Op-ed: The ‘new’ Hillary

  • Saturday, October 10, 2015 4:50pm
  • Opinion

Hillary Clinton is borrowing from Richard Nixon, a man she worked to impeach while a staff member of the House Judiciary Committee in the early 1970s. Like Nixon, whose handlers successfully fooled a majority of voters by trotting out a “new Nixon” after his election defeats in 1960 and 1962, Hillary Clinton is trying to change her public image with voters, a majority of whom finds her “Unlikeable,” to borrow from the title of Ed Klein’s new book.

In an interview with Newsmax TV, Klein said of the Democratic presidential frontrunner, “There’s something always behind what she’s saying, and … there’s a calculation about her. You can’t get elected president of the United States if 57 percent of people think you’re a liar, untrustworthy — and they do.”

Hillary and her staff have not been secretive about their plans for a makeover. They announced it to The New York Times.

The biggest step so far in her transformation came last weekend on “Saturday Night Live.” In a sketch featuring Kate McKinnon, the designated Hillary character for this election cycle, the real Hillary appeared as a bartender named “Val.” Reading from cue cards with scripted political and even self-deprecating jokes, the real Hillary presented herself as warm, fuzzy and funny, characteristics heretofore unknown in the former first lady, former New York senator and former secretary of state.

In case there was any doubt as to where NBC’s political heart is, the opening segment of the show ridiculed several Republican candidates as mentally ill and in need of pharmaceutical help. Not content with the candidates, “SNL” even mocked Donald Trump’s wife, a former model. McKinnon as “Hillary” said if she’s elected she plans to nail Trump’s hair to the wall in the Oval Office. Yucks all around as the mostly young audience went wild with laughter and applause. I wonder if shows still have the old applause signs to ignite fake spontaneity, which would be appropriate in Hillary’s case.

During the 1992 campaign when Bill Clinton ran for and won the presidency, CNN was referred to by critics as the “Clinton News Network” for what they perceived to be the cable network’s uncritical boosting of his candidacy and its over-the-top criticism of President George H.W. Bush. Maybe NBC will come to stand for “Nothing But Clinton.”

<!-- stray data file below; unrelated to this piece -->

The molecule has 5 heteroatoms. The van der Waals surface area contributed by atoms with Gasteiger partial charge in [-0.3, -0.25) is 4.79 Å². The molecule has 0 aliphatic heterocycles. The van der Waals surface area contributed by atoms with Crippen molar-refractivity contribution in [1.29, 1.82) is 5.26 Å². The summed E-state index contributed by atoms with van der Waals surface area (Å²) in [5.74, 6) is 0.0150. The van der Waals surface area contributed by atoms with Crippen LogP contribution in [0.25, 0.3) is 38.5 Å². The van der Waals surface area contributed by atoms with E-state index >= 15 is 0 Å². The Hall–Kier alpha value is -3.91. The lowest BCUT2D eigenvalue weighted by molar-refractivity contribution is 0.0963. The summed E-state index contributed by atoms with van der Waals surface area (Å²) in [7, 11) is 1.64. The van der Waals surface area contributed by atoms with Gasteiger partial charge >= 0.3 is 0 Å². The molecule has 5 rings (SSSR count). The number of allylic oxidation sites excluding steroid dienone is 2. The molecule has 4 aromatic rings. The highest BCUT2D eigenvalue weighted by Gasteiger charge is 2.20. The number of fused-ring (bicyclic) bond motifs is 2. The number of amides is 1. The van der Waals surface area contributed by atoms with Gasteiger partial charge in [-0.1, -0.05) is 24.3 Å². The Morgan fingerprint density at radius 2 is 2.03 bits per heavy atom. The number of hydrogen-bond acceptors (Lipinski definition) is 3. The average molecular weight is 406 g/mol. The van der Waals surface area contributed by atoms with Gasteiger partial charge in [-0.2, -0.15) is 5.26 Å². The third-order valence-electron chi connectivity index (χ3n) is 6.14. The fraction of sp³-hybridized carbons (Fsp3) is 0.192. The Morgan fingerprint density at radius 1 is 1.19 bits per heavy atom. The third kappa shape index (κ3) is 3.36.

“Today” show co-host Savannah Guthrie recently “interviewed” Chelsea Clinton, a former NBC correspondent. Do you think that might have been NBC’s attempt at buying influence and access to the Clintons? You’re such a cynic.

Guthrie asked Chelsea these hard-hitting questions about her mother: “What’s she like as a grandmother? I mean, paint us a picture of Hillary Clinton at home, hanging out, talking baby talk. … You say she sings. Does she have a good voice?”

At least “SNL” has the excuse of being produced by the network’s entertainment division. The news division and Guthrie committed journalistic malpractice with questions like that.

For that reason, the forthcoming Democratic debates should include one well-known conservative journalist, as was the case in the second Republican presidential debate when Hugh Hewitt of the conservative Salem Radio Network was a panelist.

There is no “new Hillary,” any more than there was a “new Nixon.” It’s all a cover-up, like Watergate.

Readers may email Cal Thomas at tcaeditors@tribpub.com.

More in Opinion

U.S. Senate candidate Kelly Tshibaka and former President Donald Trump stand on stage during a July 2022 rally in Anchorage. (Mark Sabbatini / Juneau Empire File)
Opinion: Tshibaka’s insincere defense of democracy

There are a lot of possible explanations why fewer votes were cast last November

Capitol
Opinion: Humanism and the billionaire class

Compromise is the right thing to do and they should do it.

tt
Opinion: The challenged truths of 3 elected representatives

“Politicians lying is nothing new.”

This photo shows the Mendenhall Glacier Visitor Center. (Ben Hohenstatt / Juneau Empire File)
Opinion: The wrong way to define demand

And as glaciers go, the Mendenhall is only a minor attraction.

Zachary Hamilton (Courtesy photo)
Borough mayoral candidate: ‘The best is yet to come’

Zachary Hamilton is running for Kenai Peninsula Borough mayor in the special election

Love, INC in Soldotna, Alaska, provides homelessness prevention and housing services to people on the Kenai Peninsula. (Photo by Brian Mazurek/Peninsula Clarion)
Opinion: COVID relief funds help homeless children in Alaska

We need to sustain this kind of investment.

Gov. Mike Dunleavy holds a press conference at the Capitol on Tuesday, April 9, 2019. (Juneau Empire file photo)
Opinion: Alaska must act now to capitalize on carbon markets

Alaska has vast forests and coastlines that can provide natural carbon management

1
Opinion: MLK Day clinics offered in the ‘spirit of service and advocacy for equality and social justice’

Attorneys across the state will be spending their holiday as “A Day On, Not a Day Off”

The M/V Tustumena comes into Homer after spending the day in Seldovia in 2010. (Homer News File)
Opinion: New federal funding could aid Alaska Marine Highway System

The evidence is clear that the AMHS is in grave danger of failing and moving into Alaska’s history books

(Mark Sabbatini / Juneau Empire File)
Opinion: I’ve seen the union difference

As a community we can show solidarity…

(Peter Segall / Juneau Empire File)
Sullivan’s irrelevance in defense of democracy

Two years ago this week, supporters of then-President Donald Trump stormed the U.S. Capitol…

People vote in polling booths at the Soldotna Regional Sports Complex on Tuesday, Nov. 8, 2022, in Soldotna, Alaska. (Ashlyn O’Hara/Peninsula Clarion)
Voices of the Peninsula: What’s on your 2023 schedule so far?

There is a Kenai Peninsula Borough Special Mayoral Election coming up in February